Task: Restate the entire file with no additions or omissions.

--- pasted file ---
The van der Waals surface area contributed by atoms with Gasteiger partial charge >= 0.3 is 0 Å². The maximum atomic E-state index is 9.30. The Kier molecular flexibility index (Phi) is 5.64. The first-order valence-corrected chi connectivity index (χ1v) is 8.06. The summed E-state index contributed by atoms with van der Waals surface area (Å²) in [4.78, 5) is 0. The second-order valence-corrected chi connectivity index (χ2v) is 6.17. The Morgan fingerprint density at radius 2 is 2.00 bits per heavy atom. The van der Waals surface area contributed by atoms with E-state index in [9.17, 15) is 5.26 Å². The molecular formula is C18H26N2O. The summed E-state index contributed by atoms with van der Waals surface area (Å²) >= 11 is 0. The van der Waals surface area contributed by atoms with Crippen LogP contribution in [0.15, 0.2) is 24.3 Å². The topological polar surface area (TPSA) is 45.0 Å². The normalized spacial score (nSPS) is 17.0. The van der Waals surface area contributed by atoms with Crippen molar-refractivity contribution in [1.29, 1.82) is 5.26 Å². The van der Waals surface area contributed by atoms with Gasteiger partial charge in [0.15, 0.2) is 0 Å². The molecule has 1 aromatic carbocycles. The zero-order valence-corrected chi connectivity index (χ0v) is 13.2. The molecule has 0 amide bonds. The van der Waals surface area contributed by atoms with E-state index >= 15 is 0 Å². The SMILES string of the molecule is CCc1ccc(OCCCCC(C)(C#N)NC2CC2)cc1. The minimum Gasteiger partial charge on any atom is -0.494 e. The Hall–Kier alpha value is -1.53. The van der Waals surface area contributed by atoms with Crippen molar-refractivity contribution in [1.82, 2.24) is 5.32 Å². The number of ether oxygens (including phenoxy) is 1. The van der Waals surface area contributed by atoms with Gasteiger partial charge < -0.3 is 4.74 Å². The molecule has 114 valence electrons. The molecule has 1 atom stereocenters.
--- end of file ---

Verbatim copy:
The van der Waals surface area contributed by atoms with Gasteiger partial charge >= 0.3 is 0 Å². The maximum atomic E-state index is 9.30. The Kier molecular flexibility index (Phi) is 5.64. The first-order valence-corrected chi connectivity index (χ1v) is 8.06. The summed E-state index contributed by atoms with van der Waals surface area (Å²) in [4.78, 5) is 0. The second-order valence-corrected chi connectivity index (χ2v) is 6.17. The Morgan fingerprint density at radius 2 is 2.00 bits per heavy atom. The van der Waals surface area contributed by atoms with E-state index in [9.17, 15) is 5.26 Å². The molecular formula is C18H26N2O. The summed E-state index contributed by atoms with van der Waals surface area (Å²) >= 11 is 0. The van der Waals surface area contributed by atoms with Crippen LogP contribution in [0.15, 0.2) is 24.3 Å². The topological polar surface area (TPSA) is 45.0 Å². The normalized spacial score (nSPS) is 17.0. The van der Waals surface area contributed by atoms with Crippen molar-refractivity contribution in [1.29, 1.82) is 5.26 Å². The van der Waals surface area contributed by atoms with Gasteiger partial charge in [0.15, 0.2) is 0 Å². The molecule has 1 aromatic carbocycles. The zero-order valence-corrected chi connectivity index (χ0v) is 13.2. The molecule has 0 amide bonds. The van der Waals surface area contributed by atoms with E-state index >= 15 is 0 Å². The SMILES string of the molecule is CCc1ccc(OCCCCC(C)(C#N)NC2CC2)cc1. The minimum Gasteiger partial charge on any atom is -0.494 e. The Hall–Kier alpha value is -1.53. The van der Waals surface area contributed by atoms with Crippen molar-refractivity contribution in [1.82, 2.24) is 5.32 Å². The number of ether oxygens (including phenoxy) is 1. The van der Waals surface area contributed by atoms with Gasteiger partial charge < -0.3 is 4.74 Å². The molecule has 114 valence electrons. The molecule has 1 atom stereocenters.